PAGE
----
Bonding with your adopted child can be easier than you think. The level of difficulty will vary depending on the child's age and the experiences they went through in foster care or with the biological parents, but this article assumes they are past the infant and toddler stage. The main thing to remember is that the child does want to be loved and find a stable and supportive home, no matter how distant or upset they may seem.I can give only one advice - love the child. Let them know that you are there for them and that you would like to spend time with them. would love to hear something form you!
Find activities that the child will be interested in that will benefit them intellectually and emotionally. Spend time with them so that you can learn more about them and bond.If you live in a culture that values privacy and personal space (e.g., modern western cultures), give them a personal space to spend time in, and respect that space as theirs. Knock on the door before entering, and, no matter how much you may dislike it, allow them to decorate and paint (or help them paint) the room so that it is their own space. They need to feel that the new home is their own and that they can feel comfortable staying there. Howbeit this may not be practical if they must share rooms with others, as not every family is able to afford each family member his or her own space, especially in developing countries. It is more important to emphasize mutual love and respect for all members of the household.
If your child is of a different religion or nationality than you, respect it. Ask the child if they would like to celebrate certain holidays or parts of their heritage, and, if applicable, try learning about them. Ask the child if they can help you to learn about the religion or heritage/celebration. Go to the library or search online about what is involved and have the child show you what they know about it. It may not be part of what you consider "the holidays" but it will need to be from now on. Even if the child doesn't speak up about it, you still need to ask if they would like to celebrate or learn about it. Otherwise, resentment may quietly build. Don't worry too much about holidays. Focus on unreserved love for the child, and taking care of his or her needs.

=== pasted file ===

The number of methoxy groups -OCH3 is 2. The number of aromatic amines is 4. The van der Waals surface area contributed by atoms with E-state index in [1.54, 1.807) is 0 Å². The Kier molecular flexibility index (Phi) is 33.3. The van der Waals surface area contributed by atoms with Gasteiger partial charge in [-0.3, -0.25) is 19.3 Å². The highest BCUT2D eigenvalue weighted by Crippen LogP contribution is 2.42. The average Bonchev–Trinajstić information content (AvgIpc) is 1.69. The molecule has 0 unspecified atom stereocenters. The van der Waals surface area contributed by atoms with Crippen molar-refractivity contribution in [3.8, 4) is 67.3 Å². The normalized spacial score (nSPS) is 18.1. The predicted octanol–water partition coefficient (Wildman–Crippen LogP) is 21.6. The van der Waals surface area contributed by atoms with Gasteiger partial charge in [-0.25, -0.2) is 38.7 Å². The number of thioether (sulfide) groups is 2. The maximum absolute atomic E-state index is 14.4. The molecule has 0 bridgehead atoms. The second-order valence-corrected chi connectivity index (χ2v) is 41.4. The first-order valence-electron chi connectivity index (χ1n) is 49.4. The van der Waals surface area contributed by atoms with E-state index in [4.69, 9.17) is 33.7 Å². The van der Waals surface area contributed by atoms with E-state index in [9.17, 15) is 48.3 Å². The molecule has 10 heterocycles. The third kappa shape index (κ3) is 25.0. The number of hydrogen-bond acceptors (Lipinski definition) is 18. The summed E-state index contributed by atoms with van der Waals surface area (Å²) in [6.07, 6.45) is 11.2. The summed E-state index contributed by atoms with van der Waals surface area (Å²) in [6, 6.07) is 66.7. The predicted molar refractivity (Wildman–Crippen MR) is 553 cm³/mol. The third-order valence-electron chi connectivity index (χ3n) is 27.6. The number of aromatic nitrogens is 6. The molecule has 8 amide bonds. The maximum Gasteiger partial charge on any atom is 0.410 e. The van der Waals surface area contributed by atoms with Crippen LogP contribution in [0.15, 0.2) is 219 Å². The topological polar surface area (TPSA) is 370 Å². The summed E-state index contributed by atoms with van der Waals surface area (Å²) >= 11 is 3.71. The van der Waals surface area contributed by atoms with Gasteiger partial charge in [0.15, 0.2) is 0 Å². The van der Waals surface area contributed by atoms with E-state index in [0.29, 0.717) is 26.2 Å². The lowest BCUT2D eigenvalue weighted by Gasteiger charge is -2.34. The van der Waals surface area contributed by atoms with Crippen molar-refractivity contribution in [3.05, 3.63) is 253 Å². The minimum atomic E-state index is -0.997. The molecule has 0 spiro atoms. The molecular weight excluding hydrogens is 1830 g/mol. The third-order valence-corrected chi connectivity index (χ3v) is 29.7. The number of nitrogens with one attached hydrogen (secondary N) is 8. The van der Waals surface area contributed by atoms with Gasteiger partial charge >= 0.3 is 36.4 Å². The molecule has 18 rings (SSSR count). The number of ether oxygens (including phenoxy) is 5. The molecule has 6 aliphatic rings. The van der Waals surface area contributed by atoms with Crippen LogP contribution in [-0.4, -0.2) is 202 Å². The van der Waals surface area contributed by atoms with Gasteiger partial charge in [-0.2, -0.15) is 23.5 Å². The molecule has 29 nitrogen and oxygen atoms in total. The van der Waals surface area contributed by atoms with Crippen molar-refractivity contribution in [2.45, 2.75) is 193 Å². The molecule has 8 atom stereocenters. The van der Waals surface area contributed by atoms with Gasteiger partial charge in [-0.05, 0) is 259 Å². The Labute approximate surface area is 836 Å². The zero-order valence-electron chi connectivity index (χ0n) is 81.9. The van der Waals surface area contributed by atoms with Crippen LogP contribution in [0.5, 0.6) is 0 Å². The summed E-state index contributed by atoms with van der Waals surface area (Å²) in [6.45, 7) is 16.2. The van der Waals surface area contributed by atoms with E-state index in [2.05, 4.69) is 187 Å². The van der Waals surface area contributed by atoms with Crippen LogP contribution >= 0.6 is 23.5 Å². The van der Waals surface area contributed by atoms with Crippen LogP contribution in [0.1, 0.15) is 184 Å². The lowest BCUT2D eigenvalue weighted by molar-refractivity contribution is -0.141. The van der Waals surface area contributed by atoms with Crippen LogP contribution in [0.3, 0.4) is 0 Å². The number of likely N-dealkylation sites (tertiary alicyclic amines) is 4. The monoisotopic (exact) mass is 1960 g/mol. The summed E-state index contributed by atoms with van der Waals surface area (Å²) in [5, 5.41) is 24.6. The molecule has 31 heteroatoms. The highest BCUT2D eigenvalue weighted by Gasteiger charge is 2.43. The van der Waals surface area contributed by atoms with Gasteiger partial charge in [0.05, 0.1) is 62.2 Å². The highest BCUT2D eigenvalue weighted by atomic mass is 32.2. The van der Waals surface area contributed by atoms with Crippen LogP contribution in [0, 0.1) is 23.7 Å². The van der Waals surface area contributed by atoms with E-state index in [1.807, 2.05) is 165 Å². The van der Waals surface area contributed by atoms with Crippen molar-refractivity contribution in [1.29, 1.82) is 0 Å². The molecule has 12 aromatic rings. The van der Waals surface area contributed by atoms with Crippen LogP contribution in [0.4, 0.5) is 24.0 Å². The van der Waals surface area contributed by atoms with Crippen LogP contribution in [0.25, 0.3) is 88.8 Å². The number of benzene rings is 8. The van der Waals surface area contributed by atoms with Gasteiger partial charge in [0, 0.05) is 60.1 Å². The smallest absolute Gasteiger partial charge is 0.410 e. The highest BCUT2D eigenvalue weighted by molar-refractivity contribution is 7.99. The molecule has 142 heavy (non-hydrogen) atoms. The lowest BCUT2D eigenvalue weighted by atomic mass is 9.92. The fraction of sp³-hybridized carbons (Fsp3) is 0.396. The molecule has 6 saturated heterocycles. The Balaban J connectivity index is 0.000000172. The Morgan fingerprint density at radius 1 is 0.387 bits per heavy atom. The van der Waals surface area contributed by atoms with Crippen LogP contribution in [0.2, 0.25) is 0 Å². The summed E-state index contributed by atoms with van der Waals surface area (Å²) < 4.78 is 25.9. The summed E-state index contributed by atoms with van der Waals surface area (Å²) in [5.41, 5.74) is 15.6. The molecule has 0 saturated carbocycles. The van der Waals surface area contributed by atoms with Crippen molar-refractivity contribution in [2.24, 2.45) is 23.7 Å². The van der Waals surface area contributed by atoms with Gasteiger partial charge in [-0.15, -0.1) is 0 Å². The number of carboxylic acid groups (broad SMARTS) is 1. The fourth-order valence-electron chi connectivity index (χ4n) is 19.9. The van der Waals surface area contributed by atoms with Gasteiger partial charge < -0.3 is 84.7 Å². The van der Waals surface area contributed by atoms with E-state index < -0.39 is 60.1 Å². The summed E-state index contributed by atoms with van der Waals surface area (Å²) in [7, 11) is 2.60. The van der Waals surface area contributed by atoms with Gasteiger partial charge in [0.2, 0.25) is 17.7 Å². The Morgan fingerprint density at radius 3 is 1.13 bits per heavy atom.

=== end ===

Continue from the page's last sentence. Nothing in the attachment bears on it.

Ask questions, but don't pry. Talk about their past in an open way. Never try to hide the fact or forget the fact that they were adopted. Staying open and honest will make them trust you and will turn you into "mom or dad" faster than lying or faking it ever would.Let the child have some control over the family choices. Let them choose a family dinner each night, a family activity each week, a game you play, or a movie you see. They need to have a little bit of control in a life that has previously been so out of their control.Never put down or attack the biological parent's character. Even if they gave the child up for adoption for horrible reasons and even if you disagree with their lifestyle, don't tell the child that the biological parents were "bad" or "worthless". No good can come of this, it will only reflect badly upon you in the long run. Remember, if you have nothing good to say about someone, then do not say anything. Benjamin Franklin once said this regarding his success in interpersonal relationships: I speak of all the good things of men, and none of the bad.
Relax. The relationship will build with time. As the child begins to see that you respect and care about them, love will grow. They will slowly begin to see you as "mom or dad" and their early life will become less important as they become involved in school, sports, etc. Just try to be an open and honest parent, and everything will work out fine!Know when to seek professional help. Many children are adopted from abusive homes, drug dealer homes, nonfunctional homes, and may have seen and been involved in harsh home situations. Quite often, the adopted child may have emotional issues and learning disabilities that may require professional help to overcome.